Legal woes no impact on Android ecosystem yet

Analysts note that tussles with likes of Oracle will have no short-term impact on phone makers and developers, but one Singapore-based coder believes Google's Android roadmap will be disrupted.

Despite high-profile legal tussles associated with Android, the mobile OS' ecosystem and development are unlikely to be impacted in the near term, according to analysts. One Singapore-based developer, however, believes there will be disruption to Google's Android roadmap.

Earlier this month, Oracle filed a suit against Google claiming that Android and Android-based devices had infringed on copyrights and patents associated with Java. Oracle had inherited the Java-related intellectual property along with its acquisition of Sun Microsystems early this year.

In April, shortly after reaching a patent deal with HTC, Microsoft also claimed that Android was infringing on its patents. At that time, the software giant said it preferred to resolve intellectual property licensing issues without having to resort to lawsuits.

T.Y. Lau, senior analyst at Canalys, noted that legal suits are part and parcel of the industry and such tussles are typically drawn out over two to three years. In view of that, Android development is unlikely to be affected, she said in a phone interview, adding that milestones such as the release of Gingerbread "should be on time".

The platform's popularity will also persist, said Lau. According to her, Android has been "growing by leaps and bounds", and this expansion will continue through to the next year. This is in line with a surge in global smartphone shipments from 55 million in 2010 to 84 million in 2011, she added.

Tim Renowden, analyst for devices and platforms at Ovum, concurred. "Patent lawsuits are common in the telecoms and technology industries, and are usually resolved by the two parties coming to a licensing agreement. This process usually takes several years, so Android is unlikely to be affected in the next couple of years," he told ZDNet Asia.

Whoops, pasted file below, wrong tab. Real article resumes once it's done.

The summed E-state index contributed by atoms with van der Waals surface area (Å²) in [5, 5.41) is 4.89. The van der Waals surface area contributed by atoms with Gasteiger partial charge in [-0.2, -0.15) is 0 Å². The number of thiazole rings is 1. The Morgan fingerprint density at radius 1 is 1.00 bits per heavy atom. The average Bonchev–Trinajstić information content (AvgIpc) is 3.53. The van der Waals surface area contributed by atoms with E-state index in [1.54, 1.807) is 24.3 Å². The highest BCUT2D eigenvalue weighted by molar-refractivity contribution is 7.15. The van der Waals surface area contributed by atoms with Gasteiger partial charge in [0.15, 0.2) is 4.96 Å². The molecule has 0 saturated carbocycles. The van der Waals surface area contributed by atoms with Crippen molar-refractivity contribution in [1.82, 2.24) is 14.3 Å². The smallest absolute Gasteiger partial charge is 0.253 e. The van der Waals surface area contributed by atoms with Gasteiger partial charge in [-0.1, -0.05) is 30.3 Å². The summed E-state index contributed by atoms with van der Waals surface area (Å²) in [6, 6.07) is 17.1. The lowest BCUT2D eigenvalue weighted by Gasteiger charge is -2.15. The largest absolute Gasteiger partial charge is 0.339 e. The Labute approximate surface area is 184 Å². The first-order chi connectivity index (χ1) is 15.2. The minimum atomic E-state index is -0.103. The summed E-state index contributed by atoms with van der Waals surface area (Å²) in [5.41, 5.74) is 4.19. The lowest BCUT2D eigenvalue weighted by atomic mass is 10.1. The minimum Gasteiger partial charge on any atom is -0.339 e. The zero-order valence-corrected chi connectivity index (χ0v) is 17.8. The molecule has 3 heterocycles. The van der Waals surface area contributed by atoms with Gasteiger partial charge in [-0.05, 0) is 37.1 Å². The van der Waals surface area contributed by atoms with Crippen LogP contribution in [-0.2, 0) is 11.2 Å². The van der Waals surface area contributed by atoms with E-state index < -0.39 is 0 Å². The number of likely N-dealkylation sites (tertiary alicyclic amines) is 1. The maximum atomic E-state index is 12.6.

In an e-mail, Google reiterated its stand that the lawsuit is "baseless", as well as affirmed its commitment to Android development. "We are committed to the Android platform and are excited about what's to come," said a spokesperson.

Android roadmap may face bumps
The Oracle-Google clash, according to London-based Renowden, is unlikely to deter anyone from developing software for the platform. Google, he noted, "has made a huge bet on Android and has deep enough pockets to come to a licensing agreement with Oracle if required to".

Canalys' Lau also proposed that there will be no letup in application development as "people are still quite optimistic" about Android's future.

Developers are, in any case, used to such clashes, she pointed out. "Nokia is in a legal suit with Apple as well, but that has not stopped Apple developers or Symbian developers [from developing on the respective platforms]."

Chua Zi Yong, founder of CodeAndroid, an interest group for Android developers in the region, noted the lack of "strong sentiments" about the Oracle-Google lawsuit among the developer community.

However, Chua, who is CEO of Stream Media, a Singapore startup offering mobile payment solutions, told ZDNet Asia in an e-mail that he expects disruptions to the Android roadmap.

"Google's [current] plan will mostly be cancelled, unless Oracle cooperates and allows Android to continue to use and develop Dalvik," he said.

Every Android application contains an instance of the Dalvik virtual machine to execute files written in the Dalvik Executable (.dex) format, which is optimized for a minimal memory footprint. Dalvik was cited in Oracle's suit as part of the Android code that allegedly infringed on Java-related patents.


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